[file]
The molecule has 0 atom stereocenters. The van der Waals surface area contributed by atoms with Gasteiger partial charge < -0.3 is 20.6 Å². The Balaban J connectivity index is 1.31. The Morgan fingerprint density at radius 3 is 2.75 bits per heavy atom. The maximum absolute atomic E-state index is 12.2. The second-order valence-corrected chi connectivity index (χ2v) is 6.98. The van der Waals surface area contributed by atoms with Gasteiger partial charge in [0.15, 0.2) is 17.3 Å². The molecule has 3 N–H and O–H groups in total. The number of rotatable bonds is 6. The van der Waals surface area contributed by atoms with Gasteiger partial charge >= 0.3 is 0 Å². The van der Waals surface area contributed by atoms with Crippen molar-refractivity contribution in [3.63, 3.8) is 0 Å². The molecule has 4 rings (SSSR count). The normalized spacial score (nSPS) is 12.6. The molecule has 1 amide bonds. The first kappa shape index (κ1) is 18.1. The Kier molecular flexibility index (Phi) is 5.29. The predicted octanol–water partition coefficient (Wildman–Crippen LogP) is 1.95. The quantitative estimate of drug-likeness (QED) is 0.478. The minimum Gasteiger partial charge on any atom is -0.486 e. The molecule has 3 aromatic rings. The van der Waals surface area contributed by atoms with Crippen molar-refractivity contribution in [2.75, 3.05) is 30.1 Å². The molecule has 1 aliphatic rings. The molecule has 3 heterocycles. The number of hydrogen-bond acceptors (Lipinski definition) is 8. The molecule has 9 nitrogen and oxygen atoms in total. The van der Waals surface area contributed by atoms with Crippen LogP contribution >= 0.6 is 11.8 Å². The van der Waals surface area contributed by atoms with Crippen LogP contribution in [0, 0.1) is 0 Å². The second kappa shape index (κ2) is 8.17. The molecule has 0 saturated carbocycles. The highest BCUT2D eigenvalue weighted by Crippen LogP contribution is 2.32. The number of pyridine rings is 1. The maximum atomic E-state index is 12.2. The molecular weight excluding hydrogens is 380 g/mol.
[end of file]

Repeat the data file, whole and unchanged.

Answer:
The molecule has 0 atom stereocenters. The van der Waals surface area contributed by atoms with Gasteiger partial charge < -0.3 is 20.6 Å². The Balaban J connectivity index is 1.31. The Morgan fingerprint density at radius 3 is 2.75 bits per heavy atom. The maximum absolute atomic E-state index is 12.2. The second-order valence-corrected chi connectivity index (χ2v) is 6.98. The van der Waals surface area contributed by atoms with Gasteiger partial charge in [0.15, 0.2) is 17.3 Å². The molecule has 3 N–H and O–H groups in total. The number of rotatable bonds is 6. The van der Waals surface area contributed by atoms with Gasteiger partial charge >= 0.3 is 0 Å². The van der Waals surface area contributed by atoms with Crippen molar-refractivity contribution in [3.63, 3.8) is 0 Å². The molecule has 4 rings (SSSR count). The normalized spacial score (nSPS) is 12.6. The molecule has 1 amide bonds. The first kappa shape index (κ1) is 18.1. The Kier molecular flexibility index (Phi) is 5.29. The predicted octanol–water partition coefficient (Wildman–Crippen LogP) is 1.95. The quantitative estimate of drug-likeness (QED) is 0.478. The minimum Gasteiger partial charge on any atom is -0.486 e. The molecule has 3 aromatic rings. The van der Waals surface area contributed by atoms with Crippen molar-refractivity contribution in [2.75, 3.05) is 30.1 Å². The molecule has 1 aliphatic rings. The molecule has 3 heterocycles. The number of hydrogen-bond acceptors (Lipinski definition) is 8. The molecule has 9 nitrogen and oxygen atoms in total. The van der Waals surface area contributed by atoms with Crippen LogP contribution >= 0.6 is 11.8 Å². The van der Waals surface area contributed by atoms with Crippen LogP contribution in [0, 0.1) is 0 Å². The second kappa shape index (κ2) is 8.17. The molecule has 0 saturated carbocycles. The highest BCUT2D eigenvalue weighted by Crippen LogP contribution is 2.32. The number of pyridine rings is 1. The maximum atomic E-state index is 12.2. The molecular weight excluding hydrogens is 380 g/mol.